As a response to the persisting practice of apartheid, xenophobia, ethnical and religious intolerance, and the legacy of historical slavery, UNESCO urged African leaders to formulate strategies and policies to fight racism and discrimination in their respective cities. Four cities have been called upon to take on the role of “lead city” – Bamako for West Africa, Durban for Southern Africa, Kigali for Central Africa and Nairobi for East Africa.
UNESCO also urged rights groups to continue in their fight against the discrimination of the victims of the HIV/AIDS pandemic, saying their acceptance in the society was critical.
Below are excerpts from remarks made during the Summit:
Photo© Africities 2006
"It's sad to say in Africa ethnical backgrounds lead to racism and discrimination. This has hindered the continent's development in the fight against discrimination, a vice that needs total devotion to eliminate", said Pierre Sane, UNESCO Assistance Director General for Social and Human Sciences.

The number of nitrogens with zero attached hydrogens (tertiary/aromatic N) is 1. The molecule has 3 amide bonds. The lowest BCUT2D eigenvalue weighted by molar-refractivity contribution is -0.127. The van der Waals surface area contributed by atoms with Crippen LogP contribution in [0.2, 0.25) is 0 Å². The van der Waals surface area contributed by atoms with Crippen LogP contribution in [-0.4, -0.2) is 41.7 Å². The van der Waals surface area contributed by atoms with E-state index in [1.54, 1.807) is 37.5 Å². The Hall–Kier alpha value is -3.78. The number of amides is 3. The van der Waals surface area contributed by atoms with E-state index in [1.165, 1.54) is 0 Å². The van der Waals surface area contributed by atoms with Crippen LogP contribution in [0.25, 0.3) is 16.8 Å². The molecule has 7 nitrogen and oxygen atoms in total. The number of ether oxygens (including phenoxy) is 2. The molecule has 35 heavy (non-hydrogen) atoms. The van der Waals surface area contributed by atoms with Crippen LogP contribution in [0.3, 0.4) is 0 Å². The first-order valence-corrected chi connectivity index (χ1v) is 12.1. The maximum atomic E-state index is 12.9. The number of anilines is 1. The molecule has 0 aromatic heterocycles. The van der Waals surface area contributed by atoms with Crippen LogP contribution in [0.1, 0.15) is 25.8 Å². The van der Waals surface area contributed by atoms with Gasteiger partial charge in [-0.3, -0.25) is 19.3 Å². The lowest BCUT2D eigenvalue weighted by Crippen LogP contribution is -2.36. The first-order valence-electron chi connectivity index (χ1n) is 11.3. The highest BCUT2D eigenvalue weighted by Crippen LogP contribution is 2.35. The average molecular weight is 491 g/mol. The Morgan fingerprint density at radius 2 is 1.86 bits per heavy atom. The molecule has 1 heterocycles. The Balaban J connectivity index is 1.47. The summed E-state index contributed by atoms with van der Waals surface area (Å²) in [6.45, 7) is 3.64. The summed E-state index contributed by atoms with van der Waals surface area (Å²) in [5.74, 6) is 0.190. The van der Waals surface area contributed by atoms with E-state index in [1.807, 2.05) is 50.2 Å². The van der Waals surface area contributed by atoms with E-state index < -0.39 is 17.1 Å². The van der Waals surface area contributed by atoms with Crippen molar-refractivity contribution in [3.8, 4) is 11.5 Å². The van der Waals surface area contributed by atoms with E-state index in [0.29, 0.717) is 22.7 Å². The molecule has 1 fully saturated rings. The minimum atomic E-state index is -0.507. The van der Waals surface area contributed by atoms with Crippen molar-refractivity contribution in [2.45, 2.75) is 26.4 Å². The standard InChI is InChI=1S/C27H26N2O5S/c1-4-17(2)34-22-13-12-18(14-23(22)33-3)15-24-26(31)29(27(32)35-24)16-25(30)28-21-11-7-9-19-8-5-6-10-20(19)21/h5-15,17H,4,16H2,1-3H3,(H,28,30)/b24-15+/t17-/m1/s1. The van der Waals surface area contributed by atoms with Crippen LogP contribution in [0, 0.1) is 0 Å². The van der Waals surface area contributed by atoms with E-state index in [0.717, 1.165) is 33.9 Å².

"The issue of racism and discrimination and the attitude in the mind threatens equality and security of our people and the responsibilities is on our shoulders as authorities to create room for all in tolerance of racism and promote mutual understanding among our people", added Nairobi City Mayor Dick Wathika.